Allometric Scaling Across Environmental Gradients

Friday, 19 December 2014: 11:35 AM
Laura Duncanson, University of Maryland College Park, College Park, MD, United States and Ralph Dubayah, Organization Not Listed, Washington, DC, United States
Developing a better understanding of the controls on biomass allocation in forested systems and the consequences for carbon stocks and fluxes is required for improved ecosystem and climate modeling. A simple model, based largely on resource distribution networks, was presented by West, Brown and Enquist (1999). Their model predicts that the exponents of allometric relationships between many forest structural and functional properties will be constants, irrespective of environment or species. In this research we assess the validity of model predictions across the United States and examine their independence with respect to environment. We focus on two relationships with particular importance to biomass:

Ht ∝ DBH2/3

nDBH ∝ DBH-2

where Ht is height, DBH is Diameter at Breast Height, and nDBH is the number of trees in a given DBH size class.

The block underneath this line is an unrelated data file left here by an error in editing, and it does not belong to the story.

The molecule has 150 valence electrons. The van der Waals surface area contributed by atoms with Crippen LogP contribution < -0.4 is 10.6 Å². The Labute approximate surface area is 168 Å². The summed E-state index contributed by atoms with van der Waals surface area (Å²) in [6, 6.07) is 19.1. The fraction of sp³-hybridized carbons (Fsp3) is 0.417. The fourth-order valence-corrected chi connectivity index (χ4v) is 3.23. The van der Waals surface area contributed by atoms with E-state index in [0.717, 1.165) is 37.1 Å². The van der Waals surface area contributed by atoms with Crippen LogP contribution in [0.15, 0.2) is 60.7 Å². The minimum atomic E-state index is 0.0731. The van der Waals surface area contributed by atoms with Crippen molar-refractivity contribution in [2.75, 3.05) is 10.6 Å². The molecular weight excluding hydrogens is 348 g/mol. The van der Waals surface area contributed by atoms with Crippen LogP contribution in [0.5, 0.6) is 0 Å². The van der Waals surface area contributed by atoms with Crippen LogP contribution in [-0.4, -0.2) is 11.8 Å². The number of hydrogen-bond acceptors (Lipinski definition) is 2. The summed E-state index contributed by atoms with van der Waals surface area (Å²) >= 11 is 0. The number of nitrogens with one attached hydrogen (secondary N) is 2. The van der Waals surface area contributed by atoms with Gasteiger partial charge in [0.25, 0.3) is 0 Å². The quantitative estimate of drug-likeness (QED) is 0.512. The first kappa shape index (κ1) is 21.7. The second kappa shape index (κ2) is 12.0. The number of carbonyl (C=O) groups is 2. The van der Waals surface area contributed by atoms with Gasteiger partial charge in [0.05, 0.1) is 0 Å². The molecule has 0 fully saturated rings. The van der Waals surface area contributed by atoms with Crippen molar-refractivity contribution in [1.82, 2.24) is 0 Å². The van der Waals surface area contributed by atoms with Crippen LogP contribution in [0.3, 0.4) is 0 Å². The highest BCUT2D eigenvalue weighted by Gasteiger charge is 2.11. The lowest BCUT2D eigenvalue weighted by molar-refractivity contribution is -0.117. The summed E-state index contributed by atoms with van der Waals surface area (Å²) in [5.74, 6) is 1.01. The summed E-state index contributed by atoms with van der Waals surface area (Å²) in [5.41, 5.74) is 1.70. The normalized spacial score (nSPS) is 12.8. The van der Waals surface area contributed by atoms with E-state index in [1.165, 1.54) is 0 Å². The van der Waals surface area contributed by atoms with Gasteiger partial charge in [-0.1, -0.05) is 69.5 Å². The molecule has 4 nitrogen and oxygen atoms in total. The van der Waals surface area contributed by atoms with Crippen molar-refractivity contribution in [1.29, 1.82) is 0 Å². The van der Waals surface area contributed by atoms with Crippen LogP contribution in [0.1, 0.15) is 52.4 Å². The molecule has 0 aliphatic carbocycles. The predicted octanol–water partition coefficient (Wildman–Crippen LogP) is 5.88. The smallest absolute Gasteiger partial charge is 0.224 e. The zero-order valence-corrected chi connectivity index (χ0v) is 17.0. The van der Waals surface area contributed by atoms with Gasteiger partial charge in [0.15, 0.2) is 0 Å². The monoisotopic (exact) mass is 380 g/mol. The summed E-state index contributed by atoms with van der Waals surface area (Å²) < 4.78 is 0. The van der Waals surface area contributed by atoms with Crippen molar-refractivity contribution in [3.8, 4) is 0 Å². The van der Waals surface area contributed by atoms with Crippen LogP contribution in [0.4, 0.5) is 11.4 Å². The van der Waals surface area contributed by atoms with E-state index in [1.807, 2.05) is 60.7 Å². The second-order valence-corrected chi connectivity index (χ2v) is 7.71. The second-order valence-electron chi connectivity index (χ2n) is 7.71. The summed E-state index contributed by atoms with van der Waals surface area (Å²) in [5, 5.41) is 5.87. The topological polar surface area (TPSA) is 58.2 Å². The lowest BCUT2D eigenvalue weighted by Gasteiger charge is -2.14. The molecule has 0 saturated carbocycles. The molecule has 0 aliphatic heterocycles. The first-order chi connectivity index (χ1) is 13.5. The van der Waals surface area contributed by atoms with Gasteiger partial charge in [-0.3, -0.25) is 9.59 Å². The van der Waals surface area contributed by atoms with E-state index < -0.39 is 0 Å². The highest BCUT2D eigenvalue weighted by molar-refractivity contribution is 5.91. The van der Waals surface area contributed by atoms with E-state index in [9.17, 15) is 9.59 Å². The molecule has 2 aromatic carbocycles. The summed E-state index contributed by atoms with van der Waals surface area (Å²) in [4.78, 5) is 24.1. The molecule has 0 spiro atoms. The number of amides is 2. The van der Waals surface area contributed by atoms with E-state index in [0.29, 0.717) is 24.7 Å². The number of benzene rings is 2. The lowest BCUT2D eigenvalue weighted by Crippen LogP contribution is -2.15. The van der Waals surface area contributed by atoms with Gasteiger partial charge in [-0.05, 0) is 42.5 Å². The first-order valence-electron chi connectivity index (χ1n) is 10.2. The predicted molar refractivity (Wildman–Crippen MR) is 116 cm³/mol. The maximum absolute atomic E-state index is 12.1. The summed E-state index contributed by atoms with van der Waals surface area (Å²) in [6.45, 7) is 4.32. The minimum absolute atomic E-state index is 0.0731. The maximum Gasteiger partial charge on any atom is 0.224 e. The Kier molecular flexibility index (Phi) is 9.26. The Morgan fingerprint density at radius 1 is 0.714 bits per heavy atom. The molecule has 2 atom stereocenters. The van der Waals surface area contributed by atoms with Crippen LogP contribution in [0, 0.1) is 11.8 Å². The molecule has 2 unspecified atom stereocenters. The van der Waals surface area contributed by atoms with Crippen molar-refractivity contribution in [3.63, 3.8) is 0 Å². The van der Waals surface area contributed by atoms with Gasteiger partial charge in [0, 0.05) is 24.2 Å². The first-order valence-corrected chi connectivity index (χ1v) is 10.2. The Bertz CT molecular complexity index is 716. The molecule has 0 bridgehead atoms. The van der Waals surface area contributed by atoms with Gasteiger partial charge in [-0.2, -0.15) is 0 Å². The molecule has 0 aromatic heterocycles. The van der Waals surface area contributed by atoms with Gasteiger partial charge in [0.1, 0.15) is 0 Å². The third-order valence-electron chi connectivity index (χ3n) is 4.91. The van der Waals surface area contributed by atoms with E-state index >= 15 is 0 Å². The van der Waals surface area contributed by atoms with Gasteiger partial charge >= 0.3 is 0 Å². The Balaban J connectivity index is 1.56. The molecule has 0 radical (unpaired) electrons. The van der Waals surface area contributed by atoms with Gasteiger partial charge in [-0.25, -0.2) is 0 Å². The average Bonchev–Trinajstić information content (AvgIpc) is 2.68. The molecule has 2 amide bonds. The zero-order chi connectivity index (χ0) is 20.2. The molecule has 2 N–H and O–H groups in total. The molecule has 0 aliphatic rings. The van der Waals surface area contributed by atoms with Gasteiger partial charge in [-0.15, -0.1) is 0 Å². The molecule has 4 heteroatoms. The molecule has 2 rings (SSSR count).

We obtained DBH and height data from the U.S. Forest Inventory Analysis (FIA) dataset, and fit an exponent to each relationship for every FIA plot across the US. We extracted environmental data from the FIA plots (forest maximum height, species type, age, topography) and the North American Regional Reassessment dataset (precipitation, temperature, PAR) and performed random forest regression to estimate observed exponents as a function of environment. We found that forest height, age, and forest type were the most important drivers of allometry, explaining about 40% of observed variability. We found that for both relationships, as forest height and age increase, exponents constrain to the theoretical predictions presented by WBE. This suggests that WBE predictions are valid and may be useful constraints in biomass mapping and ecosystem flux models. However, they deviate from predictions in younger, shorter stands where forests have not had time to develop a complex size structure. Additionally, there is a significant difference in both relationships between conifer and deciduous-dominated stands, suggesting that species type must be considered in the further development and application of this work.